It is virtually impossible not to be in awe of this enormous and beautiful spectacle of deep space. The Universe is an unimaginably and humblingly LARGE place. We live in one minuscule, tiny littlest corner on even a smaller speck of dust. Now what does it mean for us and for our religion? Suddenly we realize that old religious and dogmatic answers are not satisfactory any longer. We need to search anew for an answer to the ancient incarnation question Cur Deus Homo? - Why God (became) human. We are forced to re-ask the question, to re-formulate it, Why should God become human? Why should God become human, here and now (and two thousand years is “a now” in scales of billions of light-years). Perhaps we need to abandon logic, even theo-logic, and venture beyond mytho-logic into the realms of mytho-poetry. Come this Sunday to seek insight into the simple, almost childish, yet still inspired mytho-poetry of the Gospel of James.

It was the scholastic theologian Anselm of Canterbury who asked Cur Deus Homo - Why God (became) human. And he even though he found the answer in his deeply feudal and troublesome soteriology (the satisfaction view of atonement). But his asking and his answering were utterly anthropocentric (like so much of theology throughout history anyway). Anselm asked and answered as if there was nothing else but the Earth, and as if God was some kind of a medieval brutal feudal lord.
As we look into the true depth of space and time the mystery or incarnation looms exponentially larger and requires us to ask different and more uncertain questions Cur Deus Homo - Why (should) God (become) human?


Two Births Of Jesus

Was Jesus born twice?
What a silly question, of course not!
But in the Bible we have two different and mutually exclusive birth stories.
       In one gospel, baby Jesus is born at home in Bethlehem (Matthew), while the other baby Jesus is born away from Nazareth home in the famous Bethlehem stable (Luke). One baby Jesus is visited by shepherds, ancient migrant workers, who are instructed by angels (Luke), while the other baby Jesus is visited by the royal-grade visitors from the East who are led by astrology and instructed by Jerusalem priests (Matthew). One baby Jesus has to escape to Egypt before finding new home in Nazareth (Matthew), while the other baby Jesus returns effortlessly home to Galilee (Luke). One baby Jesus suffers under the heavy hand of the Roman political administration through forced census (Luke), while the other baby Jesus is in mortal danger from the Jewish king Herod (Matthew). One baby Jesus had a “fraternal” grandpa named Jacob (Matthew), while the other baby Jesus had a “fraternal” grandpa named Heli (Luke) and those are not just two different names in otherwise uninfied genealogy, there are two different genealogies which have only few most obvious names in common.

So, does it mean that there were two Jesuses?
What a silly question, of course not!
          It only highlights the reality that the incarnation always has been a miracle. This great divine miracle of love does not have any witnesses only astonished stammering poets who will for ever search for metaphors and struggle to make sense of the “God with us!”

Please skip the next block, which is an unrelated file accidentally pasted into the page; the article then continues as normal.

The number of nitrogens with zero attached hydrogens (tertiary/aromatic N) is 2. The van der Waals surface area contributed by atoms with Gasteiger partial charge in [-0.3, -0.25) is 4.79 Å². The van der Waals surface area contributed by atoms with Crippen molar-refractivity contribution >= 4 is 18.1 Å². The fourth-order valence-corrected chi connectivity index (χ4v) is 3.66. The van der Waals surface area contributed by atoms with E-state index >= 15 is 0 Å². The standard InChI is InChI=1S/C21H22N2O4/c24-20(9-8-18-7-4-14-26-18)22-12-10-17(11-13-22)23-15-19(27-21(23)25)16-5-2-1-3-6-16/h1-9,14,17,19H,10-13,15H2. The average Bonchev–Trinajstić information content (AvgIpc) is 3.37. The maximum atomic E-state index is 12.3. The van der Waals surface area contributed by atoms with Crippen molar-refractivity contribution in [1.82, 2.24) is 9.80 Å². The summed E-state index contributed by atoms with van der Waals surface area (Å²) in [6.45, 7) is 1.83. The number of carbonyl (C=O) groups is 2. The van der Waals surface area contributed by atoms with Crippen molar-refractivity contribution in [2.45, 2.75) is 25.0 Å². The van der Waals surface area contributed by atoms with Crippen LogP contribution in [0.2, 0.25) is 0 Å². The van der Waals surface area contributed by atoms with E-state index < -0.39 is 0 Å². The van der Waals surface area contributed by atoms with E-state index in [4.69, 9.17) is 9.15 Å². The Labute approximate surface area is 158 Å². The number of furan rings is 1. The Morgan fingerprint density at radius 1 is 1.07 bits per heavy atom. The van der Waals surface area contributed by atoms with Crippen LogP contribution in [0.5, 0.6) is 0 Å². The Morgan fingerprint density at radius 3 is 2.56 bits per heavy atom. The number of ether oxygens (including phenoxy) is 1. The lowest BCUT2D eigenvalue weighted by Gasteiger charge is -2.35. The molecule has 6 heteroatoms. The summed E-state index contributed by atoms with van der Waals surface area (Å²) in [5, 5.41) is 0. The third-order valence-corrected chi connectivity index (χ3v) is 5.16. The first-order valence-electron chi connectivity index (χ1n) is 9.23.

Come this Sunday to enjoy and join our Sunday School’s playful Christmas Pageant and its search for this elusive miraculous reality.
And here is a vlog (9 years younger) https://youtu.be/7uFHoQ7NV2U

Two opposite yet complementary takes on the Incarnation.


Jesus - the pesky child prodigy!

(Renewal - Newsletter article) 
When this boy Jesus, was five years old, and there came a storm, so he was playing at the wade of a brook collecting the streams of water into small ponds. And then he made that the water was instantly pristine. And understand that he did this with a single word!
He also made himself soft clay out of mud and shaped it into twelve sparrows. And it was on the Sabbath day, when he did this. And many other boys were there who were playing with him. But then a Jew saw what Jesus was doing on the Sabbath day, as he was playing. So he immediately ran off and tells Joseph, his father, “See here, that your boy is at the wade and has taken mud and fashioned twelve birds with it, and so has violated the Sabbath.”
    So Joseph went there, and as soon as he spotted him he shouted, “Why are you doing this what’s not permitted on the Sabbath?”
    But Jesus simply clapped his hands and shouted to the sparrows, “Be off!” And those sparrows really took off and flew away chirping.
    And those Jews seeing it they were amazed, they ran and reported to their elders, what they had seen what Jesus did.  
(Text collated from several ancient and modern translations and attempts to capture rather peculiar and folksy Greek original.)

          This legendary story about little Jesus is obviously not from the Bible! It is a famous quotation from The Infancy Gospel of Thomas. This non-biblical gospel is rife with primitive anti-judaism and wild interest in sensational miracles. Throughout it Jesus is portrayed as a “wonder-child” a miraculous prodigy with a petulant and subversive streak. These are all signs of late composition and the influences of the popular piety of the late Hellenistic centuries. Infancy stories hardly tell us anything substantial about the historical Jesus and his childhood. On the other hand, they are loaded with important theological themes and they tackle them in their own particular, legendary, fashion.